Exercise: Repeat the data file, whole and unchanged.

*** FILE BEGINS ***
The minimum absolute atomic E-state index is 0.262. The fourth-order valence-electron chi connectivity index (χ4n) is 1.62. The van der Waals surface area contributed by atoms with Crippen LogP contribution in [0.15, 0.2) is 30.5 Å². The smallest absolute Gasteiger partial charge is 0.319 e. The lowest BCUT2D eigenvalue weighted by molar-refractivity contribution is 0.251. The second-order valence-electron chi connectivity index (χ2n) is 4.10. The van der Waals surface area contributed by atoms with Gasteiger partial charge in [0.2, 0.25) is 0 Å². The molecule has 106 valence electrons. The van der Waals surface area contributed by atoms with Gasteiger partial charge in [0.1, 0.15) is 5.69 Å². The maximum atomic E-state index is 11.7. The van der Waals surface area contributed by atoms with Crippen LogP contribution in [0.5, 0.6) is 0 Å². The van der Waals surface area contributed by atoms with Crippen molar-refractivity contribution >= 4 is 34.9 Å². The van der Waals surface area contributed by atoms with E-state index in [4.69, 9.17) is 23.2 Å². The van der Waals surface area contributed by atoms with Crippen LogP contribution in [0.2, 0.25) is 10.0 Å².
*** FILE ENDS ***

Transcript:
The minimum absolute atomic E-state index is 0.262. The fourth-order valence-electron chi connectivity index (χ4n) is 1.62. The van der Waals surface area contributed by atoms with Crippen LogP contribution in [0.15, 0.2) is 30.5 Å². The smallest absolute Gasteiger partial charge is 0.319 e. The lowest BCUT2D eigenvalue weighted by molar-refractivity contribution is 0.251. The second-order valence-electron chi connectivity index (χ2n) is 4.10. The van der Waals surface area contributed by atoms with Gasteiger partial charge in [0.2, 0.25) is 0 Å². The molecule has 106 valence electrons. The van der Waals surface area contributed by atoms with Gasteiger partial charge in [0.1, 0.15) is 5.69 Å². The maximum atomic E-state index is 11.7. The van der Waals surface area contributed by atoms with Crippen LogP contribution in [0.5, 0.6) is 0 Å². The van der Waals surface area contributed by atoms with Crippen molar-refractivity contribution >= 4 is 34.9 Å². The van der Waals surface area contributed by atoms with E-state index in [4.69, 9.17) is 23.2 Å². The van der Waals surface area contributed by atoms with Crippen LogP contribution in [0.2, 0.25) is 10.0 Å².